Your First Year Homeschooling: How to Make it Work

24 July, 2019

Your First Year Homeschooling: How to Make it Work

So you've decided to home-educate your child. Congratulations! This is one of the biggest and most difficult decisions you'll ever make. Many parents choose to home school their children for a number of reasons, but chances are that you're still a little nervous about making things work. Whether you are going to home educate a kindergartner or your child has already completed a few years of public school, your first year of homeschooling can be a challenge (just like your first year working on your online degree).

To help you with this important challenge, we have put together a list of things for you to keep in mind that will help you make home-schooling a better and more efficient experience for you and your family.


1 – Be Patient and Understand it is a Learning Experience

When you first start homeschooling, make sure you talk with your spouse and your children openly about the experience. Make sure everyone understands that this is a learning experience for the whole family. It will take everyone some time to adjust to the change that homeschooling brings. It may take some time for you to figure out what curriculum works well for your family, as well as to work out a schedule that makes sense for each family member. Remember to be patient with your family as you figure things out together.


2 – Be Upfront with Friends, Relatives, and Neighbors

It's also important that you be upfront with your friends, relatives, and neighbors about your plans to home school. Many people may assume that since you home school, you'll have endless amounts of free time. This couldn't be farther from the truth! As a home educator, you'll be responsible for planning each lesson for your children, as well as for grading papers. You'll also spend quite a bit of time actually teaching your children. As a home school parent, you'll need to set firm boundaries with your friends and let them know that you can't plan activities during your school hours. While this can be a challenge at first, learning to plan things after your lessons are done will become easier.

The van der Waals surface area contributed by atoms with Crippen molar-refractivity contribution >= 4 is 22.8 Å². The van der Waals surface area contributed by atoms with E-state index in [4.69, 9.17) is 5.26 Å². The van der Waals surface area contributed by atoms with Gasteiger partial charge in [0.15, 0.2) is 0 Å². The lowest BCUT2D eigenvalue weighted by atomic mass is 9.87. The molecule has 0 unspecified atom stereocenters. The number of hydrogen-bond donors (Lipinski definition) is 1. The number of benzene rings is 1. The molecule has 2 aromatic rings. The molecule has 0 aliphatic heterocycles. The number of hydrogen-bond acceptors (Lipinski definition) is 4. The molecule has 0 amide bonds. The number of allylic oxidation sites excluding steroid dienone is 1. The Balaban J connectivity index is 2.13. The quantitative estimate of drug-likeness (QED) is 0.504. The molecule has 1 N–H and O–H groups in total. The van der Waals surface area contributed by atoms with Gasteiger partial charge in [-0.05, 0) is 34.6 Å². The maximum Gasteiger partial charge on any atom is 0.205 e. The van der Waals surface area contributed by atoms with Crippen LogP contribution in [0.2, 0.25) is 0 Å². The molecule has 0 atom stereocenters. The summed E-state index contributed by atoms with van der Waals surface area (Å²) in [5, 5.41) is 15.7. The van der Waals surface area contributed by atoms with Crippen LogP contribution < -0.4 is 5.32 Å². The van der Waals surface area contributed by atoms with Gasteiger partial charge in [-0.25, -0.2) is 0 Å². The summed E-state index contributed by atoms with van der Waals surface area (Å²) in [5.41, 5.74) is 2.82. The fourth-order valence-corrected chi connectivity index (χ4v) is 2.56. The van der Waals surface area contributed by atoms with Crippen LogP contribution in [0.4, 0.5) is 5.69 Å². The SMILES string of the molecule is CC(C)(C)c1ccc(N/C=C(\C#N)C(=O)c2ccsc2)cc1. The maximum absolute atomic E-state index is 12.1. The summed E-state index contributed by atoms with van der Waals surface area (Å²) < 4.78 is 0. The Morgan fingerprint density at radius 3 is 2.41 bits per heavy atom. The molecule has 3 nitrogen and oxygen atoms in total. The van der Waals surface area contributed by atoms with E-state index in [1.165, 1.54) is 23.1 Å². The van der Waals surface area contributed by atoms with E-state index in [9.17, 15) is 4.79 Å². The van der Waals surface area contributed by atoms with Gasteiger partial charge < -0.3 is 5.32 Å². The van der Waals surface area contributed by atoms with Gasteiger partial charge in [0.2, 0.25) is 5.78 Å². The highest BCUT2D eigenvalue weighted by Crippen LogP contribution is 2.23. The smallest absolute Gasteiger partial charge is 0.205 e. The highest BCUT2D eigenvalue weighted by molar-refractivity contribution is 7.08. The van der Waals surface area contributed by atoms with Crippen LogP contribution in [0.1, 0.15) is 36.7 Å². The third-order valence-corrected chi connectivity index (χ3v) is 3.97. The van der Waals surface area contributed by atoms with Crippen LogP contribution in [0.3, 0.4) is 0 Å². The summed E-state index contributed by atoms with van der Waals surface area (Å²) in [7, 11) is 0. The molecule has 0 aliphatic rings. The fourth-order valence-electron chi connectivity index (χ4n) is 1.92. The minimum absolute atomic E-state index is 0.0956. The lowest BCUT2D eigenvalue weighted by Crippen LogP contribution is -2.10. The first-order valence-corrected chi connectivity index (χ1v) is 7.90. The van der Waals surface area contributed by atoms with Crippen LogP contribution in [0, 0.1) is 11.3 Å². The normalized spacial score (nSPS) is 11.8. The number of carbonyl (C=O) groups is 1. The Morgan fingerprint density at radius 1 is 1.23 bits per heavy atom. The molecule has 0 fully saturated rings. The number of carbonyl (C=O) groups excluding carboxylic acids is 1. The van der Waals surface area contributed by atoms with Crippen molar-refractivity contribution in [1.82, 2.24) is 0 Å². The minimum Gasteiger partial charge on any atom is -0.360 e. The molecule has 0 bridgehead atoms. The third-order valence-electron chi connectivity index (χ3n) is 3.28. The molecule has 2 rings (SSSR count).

red shirt boy reading at the desk

3 – Join a Home School Group or Co-Op

Many parents find that joining a home school group or co-op can be beneficial, especially during the first year of home education. A home school group typically meets once a month and is a reasonable way to meet other home school parents, make new friends for your children, and even connect with home school sports teams and dance groups. A co-op is more education-centered than social and offers homeschooled children the opportunity to take a variety of different classes.


4 – Keep Things Fun, Interesting, and Different

It's also important to remember to keep things fun, interesting, and different. Homeschooling doesn't have to be boring. In fact, home education opens up many doors for fun learning activities. Don't be afraid to plan interesting field trips to local museums, take day trips to the zoo, or even join new classes you might not have otherwise enrolled your child in. Homeschooling doesn't mean you stay at home all day. In fact, most home school families find that the opposite is true!


5 – Keep Your Head Up and Take One Day at a Time

No matter how much experience you have when you start homeschooling, your first year can be overwhelming. Remember to keep your head up. Things may not be easy at first, but as you learn how to teach your child and how to explain things in ways that make sense to him, you'll gradually get the hang of things. Whether you plan to home school temporarily or on a long-term basis, remember to be patient with both yourself and your children. Instead of getting angry or frustrated if you face an obstacle in your home education journey, remind yourself why you chose to home educate and remember to simply take one day at a time.